May 21

SQL Monitoring in SQL Developer

In my last article for SearchOracle (referenced in my last post to this blog) I showed an example of how I quickly got to the root cause of a poor performing query using SQL Monitoring in Enterprise Manager. Today, That Jeff Smith of SQL Developer fame showed me a blog entry he wrote last October on using SQL Monitoring in SQL Developer. Pretty cool stuff! I can’t explain it any better than he can so please click on the last link there to see a video of it in action.

May 19

Proper Tools Make Tuning Fast Work

I am starting to write articles for publishing on I have been loosely affiliated with them since 2001, mostly in their Ask The Experts section. My first article is on the benefits that tools can play in making your tuning life much easier. This article is posted here:

I’m excited to publish more articles. While I get about 40,000 hits per month on this blog, gets so much more.

May 15


I’m working on getting my companies databases upgraded to Oracle before our databases lose free Extended Support in Jan 2016. One of the “gotchas” for us is that the SEC_CASE_SENSITIVE_LOGON parameter is deprecated in 12c. It’s still there, but who knows for how long.

Before I arrived at this company, they upgraded to Oracle 11.1 when this parameter was introduced. The DBA at the time used the parameter to kick the proverbial can down the road and avoid having to deal with changing the application to use case-sensitive logons. So now its time for me to make sure it gets handled before the parameter is extinct.

May 07

SQL Developer 4.1 Released

SQL Developer 4.1 was released on Monday. Here is the link to download the latest/greatest version.


ThatJeffSmith has a nice recap of the new features on his blog. I like the new formatting options and the Multi-Cursor Support is awesome! The Instance Viewer is cool, but I typically have a session on in EM12c which meets most of my needs.



Apr 23

Oracle RAC on my Laptop with Virtual Box

This really isn’t a new topic. I’m not first one to publish something like this. But I had a need to get these instructions posted on my blog. So here is how I created a two-node Oracle RAC testbed on my laptop. An earlier blog post shows why I think testbeds are important. When I wrote Oracle RAC Performance Tuning, I used such a testbed for much of the material I put in the book. At one point, I had a 3-node RAC cluster on my laptop by adding another VM and adding it to the cluster.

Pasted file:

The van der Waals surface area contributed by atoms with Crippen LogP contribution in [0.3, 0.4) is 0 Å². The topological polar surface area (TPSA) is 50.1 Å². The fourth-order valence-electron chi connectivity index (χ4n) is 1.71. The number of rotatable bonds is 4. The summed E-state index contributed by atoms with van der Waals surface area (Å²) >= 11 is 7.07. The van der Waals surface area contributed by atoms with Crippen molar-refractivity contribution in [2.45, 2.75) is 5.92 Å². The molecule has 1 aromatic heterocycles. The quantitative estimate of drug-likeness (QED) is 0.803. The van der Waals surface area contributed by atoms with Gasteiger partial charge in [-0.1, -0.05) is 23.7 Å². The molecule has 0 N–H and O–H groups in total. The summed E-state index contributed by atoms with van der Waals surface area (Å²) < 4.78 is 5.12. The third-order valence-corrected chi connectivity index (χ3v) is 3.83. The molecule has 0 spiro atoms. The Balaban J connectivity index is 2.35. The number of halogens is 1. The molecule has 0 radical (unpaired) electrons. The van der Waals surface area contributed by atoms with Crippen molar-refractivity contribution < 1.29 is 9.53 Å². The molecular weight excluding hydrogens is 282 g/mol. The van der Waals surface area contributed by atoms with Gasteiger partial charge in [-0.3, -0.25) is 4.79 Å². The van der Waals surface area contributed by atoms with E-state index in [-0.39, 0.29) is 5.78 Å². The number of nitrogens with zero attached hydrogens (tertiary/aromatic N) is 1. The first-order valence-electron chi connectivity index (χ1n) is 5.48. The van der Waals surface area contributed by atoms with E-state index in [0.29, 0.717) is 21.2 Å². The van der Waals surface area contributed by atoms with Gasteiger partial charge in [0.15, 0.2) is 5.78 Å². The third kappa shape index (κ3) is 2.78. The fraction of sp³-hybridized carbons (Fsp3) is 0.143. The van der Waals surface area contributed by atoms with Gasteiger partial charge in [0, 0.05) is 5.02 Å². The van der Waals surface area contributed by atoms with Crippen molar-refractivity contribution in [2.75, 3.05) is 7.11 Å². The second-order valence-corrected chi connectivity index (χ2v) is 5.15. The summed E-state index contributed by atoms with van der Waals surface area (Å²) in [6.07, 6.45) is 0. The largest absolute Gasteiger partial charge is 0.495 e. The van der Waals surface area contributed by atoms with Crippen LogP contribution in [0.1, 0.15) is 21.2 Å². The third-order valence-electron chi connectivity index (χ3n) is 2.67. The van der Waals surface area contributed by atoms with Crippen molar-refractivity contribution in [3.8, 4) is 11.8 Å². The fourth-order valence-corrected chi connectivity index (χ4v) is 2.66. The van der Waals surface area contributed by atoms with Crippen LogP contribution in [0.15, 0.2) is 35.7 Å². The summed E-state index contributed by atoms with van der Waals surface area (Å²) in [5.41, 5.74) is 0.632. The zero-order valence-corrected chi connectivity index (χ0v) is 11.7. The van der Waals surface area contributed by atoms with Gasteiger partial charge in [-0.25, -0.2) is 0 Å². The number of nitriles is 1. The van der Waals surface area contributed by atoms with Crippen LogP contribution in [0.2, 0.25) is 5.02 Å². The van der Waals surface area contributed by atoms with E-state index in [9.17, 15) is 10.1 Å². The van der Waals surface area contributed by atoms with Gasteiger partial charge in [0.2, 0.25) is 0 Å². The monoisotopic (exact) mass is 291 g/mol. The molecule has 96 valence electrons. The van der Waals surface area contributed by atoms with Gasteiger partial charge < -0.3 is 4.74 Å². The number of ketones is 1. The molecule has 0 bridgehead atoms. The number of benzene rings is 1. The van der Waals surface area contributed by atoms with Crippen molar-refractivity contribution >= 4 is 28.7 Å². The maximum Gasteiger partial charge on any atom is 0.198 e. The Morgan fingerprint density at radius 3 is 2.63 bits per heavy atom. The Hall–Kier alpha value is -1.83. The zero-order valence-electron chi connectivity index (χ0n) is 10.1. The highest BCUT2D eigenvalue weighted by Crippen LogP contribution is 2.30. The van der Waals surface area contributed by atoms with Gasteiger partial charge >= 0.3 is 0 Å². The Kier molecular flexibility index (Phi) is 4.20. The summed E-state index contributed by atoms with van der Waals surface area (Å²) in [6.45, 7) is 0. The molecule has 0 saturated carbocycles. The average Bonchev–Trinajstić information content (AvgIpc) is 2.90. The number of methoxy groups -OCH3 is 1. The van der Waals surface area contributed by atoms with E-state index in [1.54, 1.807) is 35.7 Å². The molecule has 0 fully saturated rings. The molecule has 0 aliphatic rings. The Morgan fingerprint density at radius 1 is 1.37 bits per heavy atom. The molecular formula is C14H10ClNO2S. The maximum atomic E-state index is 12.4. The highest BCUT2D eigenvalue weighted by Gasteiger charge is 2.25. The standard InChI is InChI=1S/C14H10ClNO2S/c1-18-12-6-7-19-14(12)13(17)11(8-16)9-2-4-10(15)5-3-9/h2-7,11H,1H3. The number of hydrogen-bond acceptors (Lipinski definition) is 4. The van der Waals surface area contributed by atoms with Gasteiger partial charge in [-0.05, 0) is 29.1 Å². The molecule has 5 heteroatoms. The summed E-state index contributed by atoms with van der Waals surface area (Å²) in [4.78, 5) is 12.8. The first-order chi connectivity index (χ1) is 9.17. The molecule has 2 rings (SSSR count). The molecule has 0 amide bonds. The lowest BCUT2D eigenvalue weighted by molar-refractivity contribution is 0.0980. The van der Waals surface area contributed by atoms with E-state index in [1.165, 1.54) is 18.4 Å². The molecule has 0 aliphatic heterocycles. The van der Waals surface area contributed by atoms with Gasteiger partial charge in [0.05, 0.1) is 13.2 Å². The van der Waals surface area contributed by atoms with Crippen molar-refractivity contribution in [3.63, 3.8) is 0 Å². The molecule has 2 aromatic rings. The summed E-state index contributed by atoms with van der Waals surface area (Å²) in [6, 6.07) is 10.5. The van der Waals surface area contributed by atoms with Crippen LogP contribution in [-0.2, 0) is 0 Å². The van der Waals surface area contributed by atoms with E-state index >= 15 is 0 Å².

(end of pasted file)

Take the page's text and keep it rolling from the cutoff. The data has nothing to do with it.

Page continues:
My instructions show how I got Oracle RAC on my MacBook Pro with Virtual Box. If you use another VM hypervisor, then you can most likely get instructions with a simple Google search.

The instructions were too big for a blog entry, so I put it in a Word document (9.63MB).

Apr 09

SQL Server Missing Log File

We recently had one of our SQL Server instances experience a very large volume of change. Not suprisingly, the transaction log grew really big and was very close to filling up the disk. I had our SysAdmins add more space to the transaction log disk. The process that generated the large volume of transactions is a one-off process and I wanted to shrink the transaction log and let the SysAdmin take his space back to the storage pool. So I did as any SQL Server DBA might do. I took a backup of the transaction log. After that, I attempted the shrink operation.

Note: I normally don’t shrink the transaction logs. I only do this when I now a non-regular process grew it too big and I want to get back to something more normal.


When I attempted the shrink operation on the transaction log file, I received this error:

Msg 8985, Level 16, State 1, Line 1
Could not locate file 'xxx_Log' for database 'master' in sys.database_files. 
The file either does not exist, or was dropped.

Hmm…the only thing I did was to backup the transaction log. So this is odd. I check the file system and sure enough, the file was there. So why doesn’t SQL Server see it? I discovered my answer when I queried sys.master_files. This view had no knowledge of any transaction log for that database. The database is in FULL recovery mode so my first check was to make sure that transactions could occur in the database. They could so my end users don’t notice the issue. The application appears to be fine. So how do I get the logfile back?

The first thing I did was take an backup of the instance. That way, if my method to fix screws it all up, I can at least go back to this known state. I then detached the problematic database. I then use the sp_attach_single_file_db procedure to re-attach the database as follows:

USE [master]
EXEC sp_attach_single_file_db @dbname='xxx',
@physname=N'P:\Program Files\Microsoft SQL Server\MSSQL10_50.MSSQLSERVER\MSSQL\DATA\xxx.mdf'
File activation failure. The physical file name "V:\Program Files\Microsoft SQL Server\MSSQL10_50.MSSQLSERVER\MSSQL\DATA\Tfs_NAUCollection_Log.ldf" may be incorrect.
New log file 'V:\Program Files\Microsoft SQL Server\MSSQL10_50.MSSQLSERVER\MSSQL\DATA\xxx_log.ldf' was created.


SQL Server knew that the transaction log was missing so it created it for me. I was back in business! The last thing was to take another backup that contained my working, well-functioning database.

Apr 06

EM12c Now Allows DB12c for Repos

It is now possible to use Oracle 12c as a repository database for Enterprise Manager 12c Cloud Control. Oracle 12c is almost 2 years old and the first patch set is almost 1 year old. So its about time in my opinion.